"Sunny" was a low-budget station and nearly all air personalities were voicetracked, meaning the "DJ banter" heard between songs had been recorded in advance in a whole other part of the country and was being played from a hard drive just like the music. The low operating costs helped the station be successful even with only middling ratings. "Sunny 104.5" continued for just over four years.

At Noon on August 10, 2006, Sunny's sister station WJJZ (106.1 FM) was switched to a Rhythmic AC format, and began identifying itself as "Philly's 106.1." At the same time, Clear Channel dumped WSNI's Soft AC format and started "shadowcasting" the new station at 106.1. The two stations were playing the same songs, but 104.5 was delayed several seconds from what was heard on 106.1. The last song heard on "Sunny" was "Don't Let the Sun Go Down On Me" by Elton John. This was followed by a short pause and slow fade in of "Let's Get It Started" by The Black Eyed Peas. There was a short announcement from a female ("This feels like my own radio station") and an awkward segue into "Get Ready For This" by 2 Unlimited, then Michael Jackson's "Wanna Be Startin' Somethin'".[7]

As for the lucrative all-Christmas format Sunny brought to Philadelphia, B101 had it all to themselves. Without having to worry about beating the competition to the punch, they tended to make the switch to all-Christmas much later in the season, typically 1 day to 1 week prior to Thanksgiving. In 2007, during Arbitron's "holiday period," the lack of competition provided B101 enormous rating success. So in 2008, three other stations joined in, giving Philadelphia four all-Christmas stations and forcing B101 to share.

In early January 2007, the WSNI call sign went to the former WOQL-FM in Keene, NH.

WUBA

On August 23, 2006, at Noon, after 13 days of shadowcasting the 106.1 FM signal, 104.5 FM became a Spanish-language radio station branded as Rumba 104.5.[8] The first song on "Rumba" was "Puerto Rico" by Frankie Ruiz. "Rumba" was the first Spanish-language station on FM radio in Philadelphia. They had a format focusing on Tropical and Dance Music, very similar to that of WCAA and WSKQ-FM in New York City. On August 29, WSNI changed call letters to WUBA to match the "Rumba" branding.

Alternative rock

Logo as Radio 104.5, used from 2012 to 2020.
Logo as Radio 104.5, used from 2012 to 2020.

On May 16, 2007, Clear Channel flipped the station to modern rock as Radio 104.5 with the new call letters WRFF, returning the format to Philadelphia after the 2005 flip of WPLY. The previous Rumba format moved to 1480 WDAS. The station solicited suggestions from listeners on artists to be featured in the new format, and the Radio branding and format would be adopted by several other Clear Channel-owned stations.[9][10]

On May 26, 2020, the station rebranded as Alt 104.5 with no change in format, aligned with the current standardized Alt branding used by iHeartMedia modern rock stations.[11]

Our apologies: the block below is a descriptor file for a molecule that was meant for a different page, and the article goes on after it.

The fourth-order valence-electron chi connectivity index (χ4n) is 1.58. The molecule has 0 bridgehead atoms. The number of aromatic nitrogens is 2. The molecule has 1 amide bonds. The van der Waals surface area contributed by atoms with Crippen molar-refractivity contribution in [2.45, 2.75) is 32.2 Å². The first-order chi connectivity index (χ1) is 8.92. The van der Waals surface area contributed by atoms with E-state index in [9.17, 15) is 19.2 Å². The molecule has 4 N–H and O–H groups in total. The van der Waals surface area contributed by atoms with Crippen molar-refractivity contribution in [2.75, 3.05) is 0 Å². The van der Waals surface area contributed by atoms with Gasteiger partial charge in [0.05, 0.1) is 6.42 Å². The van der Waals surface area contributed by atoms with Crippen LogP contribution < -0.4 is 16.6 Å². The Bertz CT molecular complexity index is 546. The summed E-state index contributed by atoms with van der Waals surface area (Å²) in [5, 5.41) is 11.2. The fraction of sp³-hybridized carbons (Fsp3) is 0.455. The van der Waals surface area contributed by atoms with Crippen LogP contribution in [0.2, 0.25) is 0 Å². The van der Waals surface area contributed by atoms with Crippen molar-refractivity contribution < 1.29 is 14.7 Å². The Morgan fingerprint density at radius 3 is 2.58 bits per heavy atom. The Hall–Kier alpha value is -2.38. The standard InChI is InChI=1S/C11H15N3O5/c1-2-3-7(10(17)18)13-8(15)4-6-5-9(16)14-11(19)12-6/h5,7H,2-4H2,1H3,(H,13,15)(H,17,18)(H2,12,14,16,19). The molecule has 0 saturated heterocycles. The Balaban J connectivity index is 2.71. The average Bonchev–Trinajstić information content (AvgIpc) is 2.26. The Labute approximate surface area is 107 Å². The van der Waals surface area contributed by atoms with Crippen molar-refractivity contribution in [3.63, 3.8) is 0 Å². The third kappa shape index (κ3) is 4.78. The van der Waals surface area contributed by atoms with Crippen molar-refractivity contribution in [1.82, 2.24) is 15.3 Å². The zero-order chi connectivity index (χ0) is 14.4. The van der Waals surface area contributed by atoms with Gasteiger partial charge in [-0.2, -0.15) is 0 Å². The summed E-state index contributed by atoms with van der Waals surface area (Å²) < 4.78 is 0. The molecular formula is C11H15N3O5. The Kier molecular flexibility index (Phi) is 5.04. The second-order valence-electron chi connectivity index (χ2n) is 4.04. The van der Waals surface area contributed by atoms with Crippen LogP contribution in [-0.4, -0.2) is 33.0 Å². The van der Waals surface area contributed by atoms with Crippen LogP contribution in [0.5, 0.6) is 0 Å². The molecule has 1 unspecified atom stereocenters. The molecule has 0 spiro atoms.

Birthday Show

Starting in 2017, the station has hosted an annual birthday show one-day music festival, featuring artists frequently played on 104.5 FM.[12] Between 2007 and 2019, the festival has hosted artists like Hozier, Death Cab for Cutie, Florence and the Machine, Passion Pit and others.[13] The festival is usually held in either Camden, New Jersey or Philadelphia, Pennsylvania.[14]

References

  1. ^ "FCC 335-FM Digital Notification [WRFF]". fcc.gov. Federal Communications Commission. August 26, 2015. Retrieved 2017-01-11.
  2. ^ "FM Query Results for WRFF". fcc.gov. Federal Communications Commission. Retrieved 2017-01-11.
  3. ^ http://www.americanradiohistory.com/Archive-RandR/1990s/1999/RR-1999-11-12.pdf
  4. ^ ""Star 104.5" WYXR becomes Rock AC "Alice 104-5" - Format Change Archive". 4 November 1999.
  5. ^ "Alice 104.5 Philadelphia Becomes Sunny 104.5 - Format Change Archive". 1 August 2002.
  6. ^ http://www.americanradiohistory.com/Archive-RandR/2000s/2002/RR-2002-08-09.pdf
  7. ^ "Sunny 104.5 Signs-Off - Format Change Archive". 10 August 2006.
  8. ^ "WSNI Becomes Rumba 104.5 - Format Change Archive". 23 August 2006.
  9. ^ "Rumba 104.5/Philly Becomes 'Radio 104.5'". All Access. Retrieved 2020-06-03.
  10. ^ "Radio 104.5 Philadelphia Rebrands As Alt 104.5". RadioInsight. 2020-05-26. Retrieved 2020-06-03.
  11. ^ "Radio 104.5 Philadelphia Rebrands As Alt 104.5". RadioInsight. 2020-05-26. Retrieved 2020-06-03.
  12. ^ Moser, John J. "REVIEW: Kings of Leon, Bastille, The 1975, more show Radio 104.5 knows good music for 10th birthday show". mcall.com. Retrieved 2020-06-24.
  13. ^ Vanzelst, Jackie (2015-02-03). "Radio 104.5 8th Birthday Show @ Susquehanna Bank Center 5/10 (with Hozier, Death Cab for Cutie, Passion Pit, Of Monsters and Men, Awolnation, Walk the Moon, and Vance Joy) -". mxdwn Music. Retrieved 2020-06-24.
  14. ^ Relick, Amanda (2019-05-16). "Radio 104.5 Birthday Show with The Lumineers, Death Cab for Cutie, Grouplove, and more at the BB&T Pavilion -". mxdwn Music. Retrieved 2020-06-24.